Hertford Co. Schools delayed 1-hour Monday

Hampton students enter the ‘Choice Bus’ in hopes to stay in school and out of trouble

HAMPTON, Va. - The "Choice Bus" is used to decrease the drop out rate across the country.

The bus is a partnership between State Farm and the Mattie C. Stewart Foundation, a nonprofit organization to help students stay on the right path to success.

Anthony Williams, a presenter with the organization, told News 3, "75% of people in prison did not finish school, so we want them to understand school has a big impact on their future."

Students at Lindsay Middle School got to view it firsthand on Thursday.

It's been rolling on Hampton school campuses to spread their message this week, including Huntington Middle School and Bethel and Hampton High Schools.

"The dropout rate in the Hampton area is the lowest it's been since 2008, and that's really good so we're here to try to help keep it that way," Williams added.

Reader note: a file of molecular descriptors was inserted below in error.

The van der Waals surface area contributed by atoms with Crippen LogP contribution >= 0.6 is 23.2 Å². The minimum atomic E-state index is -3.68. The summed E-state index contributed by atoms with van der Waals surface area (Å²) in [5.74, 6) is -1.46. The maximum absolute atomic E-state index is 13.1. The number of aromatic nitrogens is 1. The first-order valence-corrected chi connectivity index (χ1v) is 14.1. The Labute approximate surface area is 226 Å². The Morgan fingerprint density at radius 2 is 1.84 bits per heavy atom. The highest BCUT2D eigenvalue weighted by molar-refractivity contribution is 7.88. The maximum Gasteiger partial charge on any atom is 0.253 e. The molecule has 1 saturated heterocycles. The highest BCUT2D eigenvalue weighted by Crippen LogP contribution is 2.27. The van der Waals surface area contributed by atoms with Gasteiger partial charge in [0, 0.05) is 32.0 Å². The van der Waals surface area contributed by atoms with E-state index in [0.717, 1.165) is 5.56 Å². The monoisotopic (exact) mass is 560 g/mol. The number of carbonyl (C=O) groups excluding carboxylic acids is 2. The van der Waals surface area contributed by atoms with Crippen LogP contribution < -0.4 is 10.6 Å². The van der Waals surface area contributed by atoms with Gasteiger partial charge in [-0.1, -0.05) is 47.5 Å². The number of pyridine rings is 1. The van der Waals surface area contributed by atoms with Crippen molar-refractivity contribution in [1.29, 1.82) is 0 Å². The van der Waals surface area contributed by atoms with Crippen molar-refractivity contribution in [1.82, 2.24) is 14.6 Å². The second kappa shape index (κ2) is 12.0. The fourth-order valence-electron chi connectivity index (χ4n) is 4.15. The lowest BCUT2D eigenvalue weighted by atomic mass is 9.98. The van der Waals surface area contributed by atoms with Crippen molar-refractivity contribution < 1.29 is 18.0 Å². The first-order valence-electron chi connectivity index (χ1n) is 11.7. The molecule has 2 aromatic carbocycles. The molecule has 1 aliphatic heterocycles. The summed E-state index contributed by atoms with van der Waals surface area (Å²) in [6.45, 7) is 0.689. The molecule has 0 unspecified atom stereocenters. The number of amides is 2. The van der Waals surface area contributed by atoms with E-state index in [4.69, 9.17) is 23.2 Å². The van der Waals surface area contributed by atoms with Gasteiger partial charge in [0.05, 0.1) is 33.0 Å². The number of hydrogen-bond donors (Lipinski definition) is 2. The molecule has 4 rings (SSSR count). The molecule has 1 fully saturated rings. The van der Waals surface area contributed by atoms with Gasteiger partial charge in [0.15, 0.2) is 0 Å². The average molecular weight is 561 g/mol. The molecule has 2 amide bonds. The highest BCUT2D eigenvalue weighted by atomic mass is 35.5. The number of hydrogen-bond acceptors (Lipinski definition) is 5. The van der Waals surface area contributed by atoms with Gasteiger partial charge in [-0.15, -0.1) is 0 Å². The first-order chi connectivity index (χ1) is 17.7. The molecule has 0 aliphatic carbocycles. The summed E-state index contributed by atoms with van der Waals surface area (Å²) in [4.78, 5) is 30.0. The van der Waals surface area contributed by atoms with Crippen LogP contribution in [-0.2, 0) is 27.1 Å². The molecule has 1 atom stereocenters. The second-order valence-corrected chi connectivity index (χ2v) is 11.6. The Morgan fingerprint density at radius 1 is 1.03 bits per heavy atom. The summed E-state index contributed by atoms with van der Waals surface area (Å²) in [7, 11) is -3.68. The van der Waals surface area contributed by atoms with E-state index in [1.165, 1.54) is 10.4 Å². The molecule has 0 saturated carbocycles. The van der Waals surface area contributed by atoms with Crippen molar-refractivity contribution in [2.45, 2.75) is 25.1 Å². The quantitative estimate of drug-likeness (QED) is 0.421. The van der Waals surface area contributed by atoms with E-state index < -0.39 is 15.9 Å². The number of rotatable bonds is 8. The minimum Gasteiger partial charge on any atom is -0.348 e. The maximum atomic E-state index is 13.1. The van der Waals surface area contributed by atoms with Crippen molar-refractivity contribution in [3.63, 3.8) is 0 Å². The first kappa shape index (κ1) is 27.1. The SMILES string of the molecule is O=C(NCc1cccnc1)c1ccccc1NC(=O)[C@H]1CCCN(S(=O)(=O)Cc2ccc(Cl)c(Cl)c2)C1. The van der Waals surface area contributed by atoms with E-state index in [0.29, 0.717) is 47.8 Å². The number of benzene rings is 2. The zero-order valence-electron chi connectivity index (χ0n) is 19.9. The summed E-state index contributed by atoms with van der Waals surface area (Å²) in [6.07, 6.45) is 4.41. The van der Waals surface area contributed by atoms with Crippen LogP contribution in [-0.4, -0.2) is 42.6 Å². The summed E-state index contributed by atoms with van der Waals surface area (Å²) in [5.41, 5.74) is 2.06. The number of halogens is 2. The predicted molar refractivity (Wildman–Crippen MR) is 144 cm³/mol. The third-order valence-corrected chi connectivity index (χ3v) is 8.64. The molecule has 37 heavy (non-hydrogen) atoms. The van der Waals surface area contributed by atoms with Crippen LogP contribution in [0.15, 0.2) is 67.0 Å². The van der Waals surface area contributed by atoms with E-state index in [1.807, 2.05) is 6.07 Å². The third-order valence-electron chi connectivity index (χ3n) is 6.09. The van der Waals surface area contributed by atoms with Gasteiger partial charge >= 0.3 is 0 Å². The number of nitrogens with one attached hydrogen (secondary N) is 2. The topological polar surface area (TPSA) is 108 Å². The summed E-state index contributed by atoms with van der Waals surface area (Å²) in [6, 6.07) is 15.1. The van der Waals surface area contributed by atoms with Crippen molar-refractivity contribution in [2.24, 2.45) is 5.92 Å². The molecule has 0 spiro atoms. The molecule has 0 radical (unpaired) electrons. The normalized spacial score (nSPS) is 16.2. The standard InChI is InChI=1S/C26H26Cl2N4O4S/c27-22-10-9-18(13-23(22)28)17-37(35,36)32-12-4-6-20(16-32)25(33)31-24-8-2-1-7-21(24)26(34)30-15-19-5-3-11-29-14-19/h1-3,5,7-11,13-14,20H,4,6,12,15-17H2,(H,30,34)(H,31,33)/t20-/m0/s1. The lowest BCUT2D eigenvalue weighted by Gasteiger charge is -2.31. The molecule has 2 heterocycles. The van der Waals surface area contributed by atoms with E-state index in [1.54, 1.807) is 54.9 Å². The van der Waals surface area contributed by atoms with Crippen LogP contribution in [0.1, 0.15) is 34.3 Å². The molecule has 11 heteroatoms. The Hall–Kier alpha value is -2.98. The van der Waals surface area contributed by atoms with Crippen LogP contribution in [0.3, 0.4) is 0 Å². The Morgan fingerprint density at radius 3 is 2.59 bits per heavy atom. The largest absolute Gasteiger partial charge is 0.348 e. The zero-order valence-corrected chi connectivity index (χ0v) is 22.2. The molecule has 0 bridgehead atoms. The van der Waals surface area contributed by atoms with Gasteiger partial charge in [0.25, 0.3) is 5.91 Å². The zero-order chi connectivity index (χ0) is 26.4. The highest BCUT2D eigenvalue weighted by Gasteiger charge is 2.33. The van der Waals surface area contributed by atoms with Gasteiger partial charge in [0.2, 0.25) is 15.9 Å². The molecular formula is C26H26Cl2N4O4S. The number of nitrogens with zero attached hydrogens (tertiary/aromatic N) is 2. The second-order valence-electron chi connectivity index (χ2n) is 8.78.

The Choice Bus is a half-classroom and half-prison cell where students learn the value of their education.

It simulates where they are now and where they can end up.

The bus has a replica prison cell. It has the exact same bunk beds and toilet bowl. It's set up to leave students with a bad impression so they won't end up there in the future.

The experience has already gotten students thinking wisely so they won't face those bad consequences.

"That's dumb. Why would you drop out of school when you're making an average of $16,000 a year after you drop out, but if you continue your education, that's only an extra four years of high school?" said Lindsay Middle School student Tray Benton. "If you continue to pursue your education, then you're going to make about $60,000-80,000 a year."